Large Aggregation of Cownose Rays off Vanderbilt Beach in Southwest Florida


Aggregation of Cownose Rays off Vanderbilt Beach

Every Turtle Journal expedition into the field seems to produce a new surprise.  After more than three decades of exploration of the Southwest Florida coastline, one might expect the frequency of surprises to taper off.  But alas, they wonderfully keep occurring … which keeps us fully alert and engaged as we lug our gear down to the beach for a morning stroll.  March 10th and 11th dawned bright and warm with daytime temperature stretching into the 80s.  As Sue Wieber Nourse walked the Vanderbilt Beach shore in front of the Naples Ritz Carlton, she was thrilled to find a mass aggregation of cownose rays (Rhinoptera bonasus) sailing along the beach in knee deep water. 


Cownose Ray (Rhinoptera bonasus)

The cownose ray, according to the Florida Museum of Natural History’s Ichthyology site, derives its scientific name (Rhinoptera) from the Greek “rhinos” for nose and “pteron” for wing.  Clearly, its “nose” represents the ray’s most distinctive and identifying feature.  Cownose rays can be found all along the Atlantic coastline from here in Cape Cod to the tip of Florida, as well as the shoreline of the Gulf of Mexico.


Cownose Rays Fly Along Naples Coastline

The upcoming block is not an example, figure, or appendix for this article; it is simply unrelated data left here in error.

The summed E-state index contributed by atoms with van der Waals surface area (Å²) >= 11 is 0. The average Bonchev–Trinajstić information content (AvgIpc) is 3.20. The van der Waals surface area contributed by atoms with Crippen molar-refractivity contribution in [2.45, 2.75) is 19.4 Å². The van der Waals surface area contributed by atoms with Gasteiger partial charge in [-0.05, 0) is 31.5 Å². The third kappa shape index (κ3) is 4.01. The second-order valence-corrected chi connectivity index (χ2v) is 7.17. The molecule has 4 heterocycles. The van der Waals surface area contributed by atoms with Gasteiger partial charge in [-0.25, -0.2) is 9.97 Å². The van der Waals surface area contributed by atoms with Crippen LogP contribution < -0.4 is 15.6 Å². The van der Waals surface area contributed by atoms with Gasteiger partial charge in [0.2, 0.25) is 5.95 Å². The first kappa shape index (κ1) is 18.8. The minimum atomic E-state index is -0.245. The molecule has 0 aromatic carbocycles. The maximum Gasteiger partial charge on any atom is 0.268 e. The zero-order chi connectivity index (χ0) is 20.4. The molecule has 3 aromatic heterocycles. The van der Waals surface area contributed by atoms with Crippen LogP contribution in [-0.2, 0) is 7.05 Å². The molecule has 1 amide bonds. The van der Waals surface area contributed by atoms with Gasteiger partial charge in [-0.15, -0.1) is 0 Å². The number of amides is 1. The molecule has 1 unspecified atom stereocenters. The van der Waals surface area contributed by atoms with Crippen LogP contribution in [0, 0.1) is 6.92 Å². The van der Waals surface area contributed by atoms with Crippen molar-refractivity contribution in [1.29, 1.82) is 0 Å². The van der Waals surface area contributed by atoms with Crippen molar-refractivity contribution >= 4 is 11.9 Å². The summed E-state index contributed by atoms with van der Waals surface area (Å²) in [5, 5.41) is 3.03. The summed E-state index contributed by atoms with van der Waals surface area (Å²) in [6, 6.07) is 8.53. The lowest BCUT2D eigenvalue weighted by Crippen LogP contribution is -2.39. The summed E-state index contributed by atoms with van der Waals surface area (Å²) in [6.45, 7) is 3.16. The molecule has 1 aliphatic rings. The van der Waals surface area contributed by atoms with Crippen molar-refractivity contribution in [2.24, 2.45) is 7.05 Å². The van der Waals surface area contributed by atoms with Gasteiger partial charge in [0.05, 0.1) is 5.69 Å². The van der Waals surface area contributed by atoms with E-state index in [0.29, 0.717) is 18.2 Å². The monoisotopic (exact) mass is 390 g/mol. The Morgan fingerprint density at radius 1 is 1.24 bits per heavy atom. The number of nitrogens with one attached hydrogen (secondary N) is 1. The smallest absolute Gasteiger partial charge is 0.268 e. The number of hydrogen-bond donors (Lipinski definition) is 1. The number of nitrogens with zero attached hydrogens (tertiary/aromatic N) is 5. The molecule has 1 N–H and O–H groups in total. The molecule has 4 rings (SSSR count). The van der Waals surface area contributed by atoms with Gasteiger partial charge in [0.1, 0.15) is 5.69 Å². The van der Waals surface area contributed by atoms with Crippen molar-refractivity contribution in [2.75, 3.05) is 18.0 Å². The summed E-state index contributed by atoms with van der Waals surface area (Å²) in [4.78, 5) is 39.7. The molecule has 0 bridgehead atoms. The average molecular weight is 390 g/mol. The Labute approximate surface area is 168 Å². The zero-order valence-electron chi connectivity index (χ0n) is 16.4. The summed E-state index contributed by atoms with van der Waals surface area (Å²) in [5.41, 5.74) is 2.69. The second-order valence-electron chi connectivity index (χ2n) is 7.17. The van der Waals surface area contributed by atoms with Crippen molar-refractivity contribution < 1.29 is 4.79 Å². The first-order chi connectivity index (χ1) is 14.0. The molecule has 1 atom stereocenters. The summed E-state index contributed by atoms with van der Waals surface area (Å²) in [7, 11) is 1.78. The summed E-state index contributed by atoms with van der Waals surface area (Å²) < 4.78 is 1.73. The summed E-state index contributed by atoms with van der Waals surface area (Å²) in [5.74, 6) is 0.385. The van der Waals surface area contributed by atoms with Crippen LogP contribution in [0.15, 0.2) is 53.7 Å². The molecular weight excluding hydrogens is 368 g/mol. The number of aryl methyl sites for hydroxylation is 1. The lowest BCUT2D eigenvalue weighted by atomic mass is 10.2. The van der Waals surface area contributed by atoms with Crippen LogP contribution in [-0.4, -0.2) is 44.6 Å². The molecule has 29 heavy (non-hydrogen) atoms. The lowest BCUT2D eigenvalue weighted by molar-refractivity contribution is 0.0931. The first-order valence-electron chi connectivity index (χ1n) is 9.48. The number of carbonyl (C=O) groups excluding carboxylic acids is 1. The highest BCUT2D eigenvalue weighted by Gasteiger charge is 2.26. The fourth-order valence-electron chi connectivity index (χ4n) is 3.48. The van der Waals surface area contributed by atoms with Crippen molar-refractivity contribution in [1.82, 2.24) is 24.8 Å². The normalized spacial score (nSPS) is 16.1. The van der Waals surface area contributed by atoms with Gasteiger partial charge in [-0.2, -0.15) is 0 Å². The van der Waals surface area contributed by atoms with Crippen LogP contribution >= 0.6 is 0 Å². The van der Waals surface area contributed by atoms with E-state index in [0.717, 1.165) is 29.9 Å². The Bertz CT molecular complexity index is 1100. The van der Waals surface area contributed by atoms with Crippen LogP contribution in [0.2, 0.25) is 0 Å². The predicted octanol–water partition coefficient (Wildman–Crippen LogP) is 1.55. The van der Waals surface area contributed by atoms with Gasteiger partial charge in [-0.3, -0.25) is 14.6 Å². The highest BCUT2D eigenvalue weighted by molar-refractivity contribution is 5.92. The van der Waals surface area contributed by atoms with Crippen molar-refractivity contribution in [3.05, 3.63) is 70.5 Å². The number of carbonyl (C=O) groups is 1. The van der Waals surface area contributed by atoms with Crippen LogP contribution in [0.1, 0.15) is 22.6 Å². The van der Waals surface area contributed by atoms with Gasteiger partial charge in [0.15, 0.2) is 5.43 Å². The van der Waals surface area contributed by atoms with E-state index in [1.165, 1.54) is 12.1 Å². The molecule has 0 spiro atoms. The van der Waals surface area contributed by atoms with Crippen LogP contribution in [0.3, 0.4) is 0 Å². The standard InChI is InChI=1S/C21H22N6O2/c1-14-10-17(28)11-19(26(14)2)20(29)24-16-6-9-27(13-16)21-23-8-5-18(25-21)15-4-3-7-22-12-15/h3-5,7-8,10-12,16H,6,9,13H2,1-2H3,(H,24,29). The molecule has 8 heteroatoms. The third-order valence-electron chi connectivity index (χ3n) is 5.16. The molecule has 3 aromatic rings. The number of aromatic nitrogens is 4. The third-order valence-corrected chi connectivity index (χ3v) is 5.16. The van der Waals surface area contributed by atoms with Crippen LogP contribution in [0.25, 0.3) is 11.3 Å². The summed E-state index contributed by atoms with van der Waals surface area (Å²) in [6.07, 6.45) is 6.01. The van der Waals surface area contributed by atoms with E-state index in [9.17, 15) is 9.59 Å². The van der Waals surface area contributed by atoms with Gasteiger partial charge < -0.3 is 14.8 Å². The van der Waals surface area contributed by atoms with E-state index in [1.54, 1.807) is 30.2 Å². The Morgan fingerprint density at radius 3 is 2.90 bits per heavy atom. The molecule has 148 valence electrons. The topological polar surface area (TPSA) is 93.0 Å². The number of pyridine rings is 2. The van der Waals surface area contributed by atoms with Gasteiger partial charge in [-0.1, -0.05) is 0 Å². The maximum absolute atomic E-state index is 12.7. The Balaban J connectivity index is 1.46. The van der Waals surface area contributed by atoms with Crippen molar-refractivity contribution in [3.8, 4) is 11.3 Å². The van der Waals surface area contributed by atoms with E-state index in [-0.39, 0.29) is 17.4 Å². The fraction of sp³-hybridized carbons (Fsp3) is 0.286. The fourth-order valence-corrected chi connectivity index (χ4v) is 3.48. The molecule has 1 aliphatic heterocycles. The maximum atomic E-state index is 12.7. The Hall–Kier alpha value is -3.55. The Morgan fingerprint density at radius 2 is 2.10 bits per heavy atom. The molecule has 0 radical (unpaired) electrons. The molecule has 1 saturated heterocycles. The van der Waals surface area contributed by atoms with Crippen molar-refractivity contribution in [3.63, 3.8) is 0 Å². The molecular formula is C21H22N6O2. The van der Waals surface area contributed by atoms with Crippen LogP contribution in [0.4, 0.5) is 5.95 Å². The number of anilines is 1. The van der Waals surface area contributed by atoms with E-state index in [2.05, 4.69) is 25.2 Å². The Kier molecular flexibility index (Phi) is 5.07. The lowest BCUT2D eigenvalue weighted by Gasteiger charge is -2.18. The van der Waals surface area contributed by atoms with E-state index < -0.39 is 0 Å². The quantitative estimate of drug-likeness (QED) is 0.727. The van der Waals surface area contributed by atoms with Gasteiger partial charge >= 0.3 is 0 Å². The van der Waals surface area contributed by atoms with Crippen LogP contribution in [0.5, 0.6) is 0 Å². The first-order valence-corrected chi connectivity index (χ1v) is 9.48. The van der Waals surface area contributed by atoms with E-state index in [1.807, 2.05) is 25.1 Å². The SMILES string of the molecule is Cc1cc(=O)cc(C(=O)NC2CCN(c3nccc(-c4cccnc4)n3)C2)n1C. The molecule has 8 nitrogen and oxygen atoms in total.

While the cownose ray is a pelagic or ocean-going fish, it can be found along the warm, shallow coastline.  They are known to be gregarious, which may account for the mass aggregation Sue witnessed at Vanderbilt Beach.  They are benthic feeders, but also forage along the shoreline and in bays and estuaries.  Their menu includes quite a smorgasbord of critters from bivalves and gastropods to crabs, lobsters and finfish.

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Cownose Ray Aggregation off Vanderbilt Beach in Naples

Sue observed foraging activity close into the shoreline on both March 10th and 11th, as well as non-foraging behavior in slightly deeper water.  She saw this massive group swim both north and then south along Vanderbilt Beach at various times during the morning, rather than in a single direction as one might expect in a migration.


Cownose Rays

Whatever the cause  of this mass aggregation, the sight of such majestic fish sailing effortless through the surf created a sensation for gawking tourists who had similarly flocked to Vanderbilt Beach to take advantage of these warm March days and to forage the coastal restaurants for fare ranging from “bivalves and gastropods to crabs, lobsters and finfish.”  I guess when you probe to the very gut of the matter there’s not too much difference among species.

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Southwest Florida Dolphins

While documenting the cownose rays, Sue was pleasantly surprised by a pod of dolphins that joined in the fun.  An overly curious juvenile dolphin broke from the pod and swam directly up to Sue to investigate what she was doing.  A perfect punctuate to a perfect Southwest Florida morning.


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